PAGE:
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Federal grand jury indicts 18 in alleged Hawaii prison gang

    2013 SEPTEMBER 24 CTY Kenneth Hines, left, special agent in charge, Seattle field office at Department of Treasury, IRS criminal investigation, Vida G. Bottom, special agent in charge of FBI's Honolulu Field Office, and Florence Nakakuni, U.S. Attorney for the District of Hawaii, at press conference. Racketeering presser at the United States Attorney's Office. SA photo by Craig T. Kojima

Eighteen members of what authorities describe as a Hawaii prison gang have been indicted on federal racketeering charges.

A federal grand jury indicted members of the "USO Family," taking several  people into custody today, according to a press release from the U.S. Attorney’s Office.

The indictment describes the USO Family as a dominant prison gang in Hawaii operating both inside and outside the state prison system.

The indictment charged six people with a racketeering conspiracy consisting of multiple acts of fraud, methamphetamine and marijuana distribution, and bribery. They are Charlie Esera, 46; Billy Wond, 38; Opherro Jones, 39; David Kahui, 34; Robin Lee, 52; and Feso Malufau, 54.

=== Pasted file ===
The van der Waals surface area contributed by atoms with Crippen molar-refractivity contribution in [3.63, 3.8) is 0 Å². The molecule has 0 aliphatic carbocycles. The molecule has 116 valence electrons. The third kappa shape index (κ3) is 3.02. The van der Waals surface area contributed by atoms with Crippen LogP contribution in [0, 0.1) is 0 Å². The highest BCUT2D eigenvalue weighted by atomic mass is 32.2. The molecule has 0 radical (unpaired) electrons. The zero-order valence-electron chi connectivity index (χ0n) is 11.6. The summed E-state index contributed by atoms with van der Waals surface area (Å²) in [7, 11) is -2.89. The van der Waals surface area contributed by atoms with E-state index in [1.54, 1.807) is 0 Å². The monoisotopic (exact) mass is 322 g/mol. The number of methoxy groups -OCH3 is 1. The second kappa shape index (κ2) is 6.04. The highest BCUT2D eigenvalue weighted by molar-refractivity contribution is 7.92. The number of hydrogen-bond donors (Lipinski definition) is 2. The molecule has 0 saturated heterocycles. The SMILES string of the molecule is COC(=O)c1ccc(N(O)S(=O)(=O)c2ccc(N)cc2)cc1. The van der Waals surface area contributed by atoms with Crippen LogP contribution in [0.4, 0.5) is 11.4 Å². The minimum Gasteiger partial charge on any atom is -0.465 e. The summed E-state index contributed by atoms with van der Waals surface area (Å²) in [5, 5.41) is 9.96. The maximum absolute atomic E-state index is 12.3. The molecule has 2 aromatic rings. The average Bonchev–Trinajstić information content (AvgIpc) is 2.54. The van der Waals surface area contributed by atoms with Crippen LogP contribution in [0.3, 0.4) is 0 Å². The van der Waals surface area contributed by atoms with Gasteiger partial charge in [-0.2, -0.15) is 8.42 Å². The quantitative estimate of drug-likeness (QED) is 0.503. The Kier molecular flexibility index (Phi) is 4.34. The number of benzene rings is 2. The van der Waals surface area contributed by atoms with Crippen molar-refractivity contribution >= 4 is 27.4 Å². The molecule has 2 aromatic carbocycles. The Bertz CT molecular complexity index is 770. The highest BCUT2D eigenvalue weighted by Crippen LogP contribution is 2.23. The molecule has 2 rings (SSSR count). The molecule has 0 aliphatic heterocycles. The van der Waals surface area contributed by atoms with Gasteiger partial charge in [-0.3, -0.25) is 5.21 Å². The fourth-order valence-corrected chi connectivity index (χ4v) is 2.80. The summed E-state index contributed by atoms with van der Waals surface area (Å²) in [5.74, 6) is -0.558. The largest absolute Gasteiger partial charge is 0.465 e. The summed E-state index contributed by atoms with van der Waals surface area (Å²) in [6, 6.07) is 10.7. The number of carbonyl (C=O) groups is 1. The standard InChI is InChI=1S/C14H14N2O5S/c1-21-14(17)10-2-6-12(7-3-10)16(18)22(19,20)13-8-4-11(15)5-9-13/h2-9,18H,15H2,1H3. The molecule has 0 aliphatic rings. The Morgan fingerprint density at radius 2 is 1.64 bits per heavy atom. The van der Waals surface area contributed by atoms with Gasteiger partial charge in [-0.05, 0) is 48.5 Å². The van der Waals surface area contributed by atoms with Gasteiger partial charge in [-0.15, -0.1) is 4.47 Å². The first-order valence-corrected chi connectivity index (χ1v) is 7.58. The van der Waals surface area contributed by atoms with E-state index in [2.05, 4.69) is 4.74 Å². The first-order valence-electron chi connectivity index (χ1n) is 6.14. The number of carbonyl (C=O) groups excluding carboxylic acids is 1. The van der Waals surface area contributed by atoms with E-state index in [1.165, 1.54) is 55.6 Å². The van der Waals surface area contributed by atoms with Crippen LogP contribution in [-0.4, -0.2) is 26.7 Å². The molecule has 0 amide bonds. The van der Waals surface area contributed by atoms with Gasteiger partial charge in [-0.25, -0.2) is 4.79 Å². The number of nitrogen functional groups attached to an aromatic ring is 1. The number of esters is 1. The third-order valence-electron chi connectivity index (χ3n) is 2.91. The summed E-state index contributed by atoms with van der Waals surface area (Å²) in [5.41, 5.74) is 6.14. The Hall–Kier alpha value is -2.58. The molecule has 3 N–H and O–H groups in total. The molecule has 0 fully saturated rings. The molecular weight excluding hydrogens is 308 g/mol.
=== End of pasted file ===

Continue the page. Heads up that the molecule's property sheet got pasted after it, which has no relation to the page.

Thirteen of the defendants were charged with assaulting three people "for the purpose of gaining entrance to or maintaining or increasing position within the USO Family." Those defendants are James Moser, 24; Paul Togia, 33; Vaofele Iiga, 35; Clarence Butler, 34; Potaufa Ula, 27; Shadrach Unea, 28; Moses Thompson, 34; Daniel Kenolio, 28; Opherro Jones, 39; William Shinyama, 43; Tineimalo Adkins, 33; Akoni Davis, 24; and Travis Nishioka, 24.

Lee is also charged with six counts of making false claims for income tax refunds for four of the other defendants. According to the indictment, the filing of fraudulent tax returns for refunds was a method used by USO Family to fund its operations, including bribing prison guards.

Those indicted face a maimum prison term of 20 years and a fine of up to $250,000 for each of the four racketeering-related counts. The maximum penalties on each of the false claim charges are five years in prison and a fine of $250,000. 

Agencies involved in investigating the case were the FBI, the Internal Revenue Service, State of Department of Public Safety, and the Honolulu Police Department.

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